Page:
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Nortel and Air Canada retirees facing pension cuts

April, 2009

Former employees from two of the country’s largest corporations, Air Canada and Nortel Networks, are facing a pension crisis most retirees would regard as the stuff of their worst nightmares.

Nortel and Air Canada pensions could end up being cut 30 to 40 per cent if the companies succeed in convincing Ottawa, during the current economic crisis and corporate restructuring, of their need to be relieved of debt, by not topping up their pension funds with billions of overdue dollars.

A demonstration last month at Pierre Elliott Trudeau Airport photo:ITLaurian

A committee of Nortel pensioners, many of them in Montreal who were non-unionized white collar and managerial personnel, are on the verge of hiring lawyers to proceed with a court case against Nortel’s position. In a statement, the committee claims their pensions are “at risk,” since Nortel filed for protection from its creditors in Canada in January and “the Nortel pension fund is undercapitalized.”

Nortel, previously incorporated as Northern Electric and then Northern Telecom, has about 9,000 non-unionized pensioners. While it is not unusual for companies to underfund pension plans, the practice was a source of contention in labour unions long before the current economic downturn, and the companies are now asking the federal government for up to 10 years to make up the difference.

In the meantime, Nortel has obtained bankruptcy court permission to pay more than $52 million in bonuses to executives and other members of its senior leadership, under a plan to retain key personnel. Nortel sought creditor protection after losing nearly $7 billion since 2005. The company plans to fire at least 5,000 workers this year as part of a reorganization.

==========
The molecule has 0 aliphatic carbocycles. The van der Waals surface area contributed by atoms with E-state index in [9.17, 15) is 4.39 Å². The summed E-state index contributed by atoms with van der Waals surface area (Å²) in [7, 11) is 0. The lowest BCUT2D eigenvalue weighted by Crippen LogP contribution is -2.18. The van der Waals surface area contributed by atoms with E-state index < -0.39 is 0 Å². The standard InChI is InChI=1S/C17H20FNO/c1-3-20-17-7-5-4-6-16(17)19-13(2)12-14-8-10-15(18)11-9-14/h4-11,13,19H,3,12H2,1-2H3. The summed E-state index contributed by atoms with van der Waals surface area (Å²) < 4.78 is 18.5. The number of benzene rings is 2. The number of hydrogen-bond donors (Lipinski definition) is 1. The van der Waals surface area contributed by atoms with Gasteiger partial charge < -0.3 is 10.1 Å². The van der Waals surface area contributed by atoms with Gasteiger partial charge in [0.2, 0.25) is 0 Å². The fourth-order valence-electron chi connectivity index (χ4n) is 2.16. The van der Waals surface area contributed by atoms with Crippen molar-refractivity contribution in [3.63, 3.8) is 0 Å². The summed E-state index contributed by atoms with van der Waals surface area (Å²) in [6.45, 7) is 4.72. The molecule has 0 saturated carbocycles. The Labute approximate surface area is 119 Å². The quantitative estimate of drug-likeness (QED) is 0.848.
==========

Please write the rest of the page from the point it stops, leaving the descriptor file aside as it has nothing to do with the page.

Even though their former employer isn’t under bankruptcy protection, retired Air Canada employees who belonged to the International Association of Machinists and Aerospace Workers (IAMAW) are facing a similar concern.

Lloyd Cahill of St. Hubert, who retired from his job as an Air Canada machinist in 2005 after more than 32 years service, is facing the prospect of having to return to work for an indefinite period, at the age of 58, if $700 is cut from his $2,400 per month pension cheque because Air Canada doesn’t pay up.

On March 18, as many as 3,500 Air Canada ground workers staged a demonstration at Pierre Elliott Trudeau Airport in protest against ACE Aviation Holdings, the airline’s parent, which wanted to distribute more than $400 million in cash reserves to shareholders, rather than use it to reduce a $3.2 billion pension fund deficit.

“The way the market went and the way these plans were already underfunded has created a problem,” Dave Ritchie, vice-president of the IAMAW, said in a phone interview from Toronto with The Senior Times. He estimated the shortfall would result in a loss of up to 30 per cent on payout to pensioners if uncorrected.

“Unfortunately, the federal regulation only allows them to have their plan funded to a certain allotment and over that you no longer get any tax relief,” he said. “When you’re a corporation, of course, you’re looking for tax relief, so you don’t put the money in, and at the end of the day you end up with the problems.… These pension holidays should never occur.”

Ritchie agreed that government economic policy overall in the last three decades has been to view corporations as the so-called “engine of the economy” and to prioritize their interests, while leaving workers second in line. He said Nortel and Air Canada are not alone in seeking to have the outstanding part of their pension obligations reduced or dismissed.

He pointed out that a consortium of six major Canadian corporations, including Bell Canada, Canada Post, CN Rail, CP Rail and MTS Allstream, submitted a collective brief during a recent nationwide consultation on federal fiscal reforms. “They’re saying they don’t have the money to do it,” he said. Ritchie pointed out that in the last two years ACE paid out $2 billion to its shareholders, and $43 million to Robert Milton, the CEO, but the company still took no action to service its pension debt. “There is something wrong with that system,” he said.



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